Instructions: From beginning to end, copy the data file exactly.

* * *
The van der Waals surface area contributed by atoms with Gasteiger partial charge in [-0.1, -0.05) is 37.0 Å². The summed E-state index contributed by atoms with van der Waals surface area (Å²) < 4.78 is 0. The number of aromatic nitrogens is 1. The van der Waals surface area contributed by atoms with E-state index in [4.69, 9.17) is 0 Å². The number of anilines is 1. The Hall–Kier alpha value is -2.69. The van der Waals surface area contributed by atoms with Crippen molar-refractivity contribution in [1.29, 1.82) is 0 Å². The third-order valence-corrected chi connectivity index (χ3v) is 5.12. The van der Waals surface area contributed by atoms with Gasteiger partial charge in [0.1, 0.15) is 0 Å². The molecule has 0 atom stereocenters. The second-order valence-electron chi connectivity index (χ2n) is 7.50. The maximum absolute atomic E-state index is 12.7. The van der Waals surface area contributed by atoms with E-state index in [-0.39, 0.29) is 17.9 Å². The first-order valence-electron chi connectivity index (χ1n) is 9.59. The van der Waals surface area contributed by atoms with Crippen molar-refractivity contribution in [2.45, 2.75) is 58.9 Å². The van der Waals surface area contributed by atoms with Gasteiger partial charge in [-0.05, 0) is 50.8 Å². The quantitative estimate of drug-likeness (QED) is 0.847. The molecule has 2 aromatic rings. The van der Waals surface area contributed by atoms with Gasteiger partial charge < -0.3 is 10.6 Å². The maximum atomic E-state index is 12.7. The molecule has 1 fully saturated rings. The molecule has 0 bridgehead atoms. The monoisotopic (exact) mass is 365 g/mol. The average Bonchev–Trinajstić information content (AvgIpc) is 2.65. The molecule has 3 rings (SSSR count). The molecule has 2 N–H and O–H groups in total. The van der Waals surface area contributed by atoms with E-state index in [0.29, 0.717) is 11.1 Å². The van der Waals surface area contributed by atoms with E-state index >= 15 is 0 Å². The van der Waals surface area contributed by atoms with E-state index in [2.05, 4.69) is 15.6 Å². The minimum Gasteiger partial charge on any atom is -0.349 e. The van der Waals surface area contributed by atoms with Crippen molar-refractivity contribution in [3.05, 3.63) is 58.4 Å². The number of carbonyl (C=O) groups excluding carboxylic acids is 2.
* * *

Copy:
The van der Waals surface area contributed by atoms with Gasteiger partial charge in [-0.1, -0.05) is 37.0 Å². The summed E-state index contributed by atoms with van der Waals surface area (Å²) < 4.78 is 0. The number of aromatic nitrogens is 1. The van der Waals surface area contributed by atoms with E-state index in [4.69, 9.17) is 0 Å². The number of anilines is 1. The Hall–Kier alpha value is -2.69. The van der Waals surface area contributed by atoms with Crippen molar-refractivity contribution in [1.29, 1.82) is 0 Å². The third-order valence-corrected chi connectivity index (χ3v) is 5.12. The van der Waals surface area contributed by atoms with Gasteiger partial charge in [0.1, 0.15) is 0 Å². The molecule has 0 atom stereocenters. The second-order valence-electron chi connectivity index (χ2n) is 7.50. The maximum absolute atomic E-state index is 12.7. The van der Waals surface area contributed by atoms with E-state index in [-0.39, 0.29) is 17.9 Å². The first-order valence-electron chi connectivity index (χ1n) is 9.59. The van der Waals surface area contributed by atoms with Crippen molar-refractivity contribution in [2.45, 2.75) is 58.9 Å². The van der Waals surface area contributed by atoms with Gasteiger partial charge in [-0.05, 0) is 50.8 Å². The quantitative estimate of drug-likeness (QED) is 0.847. The molecule has 2 aromatic rings. The van der Waals surface area contributed by atoms with Gasteiger partial charge < -0.3 is 10.6 Å². The maximum atomic E-state index is 12.7. The molecule has 1 fully saturated rings. The molecule has 0 bridgehead atoms. The monoisotopic (exact) mass is 365 g/mol. The average Bonchev–Trinajstić information content (AvgIpc) is 2.65. The molecule has 3 rings (SSSR count). The molecule has 2 N–H and O–H groups in total. The van der Waals surface area contributed by atoms with E-state index in [0.29, 0.717) is 11.1 Å². The van der Waals surface area contributed by atoms with E-state index >= 15 is 0 Å². The van der Waals surface area contributed by atoms with E-state index in [2.05, 4.69) is 15.6 Å². The minimum Gasteiger partial charge on any atom is -0.349 e. The van der Waals surface area contributed by atoms with Crippen molar-refractivity contribution in [3.05, 3.63) is 58.4 Å². The number of carbonyl (C=O) groups excluding carboxylic acids is 2.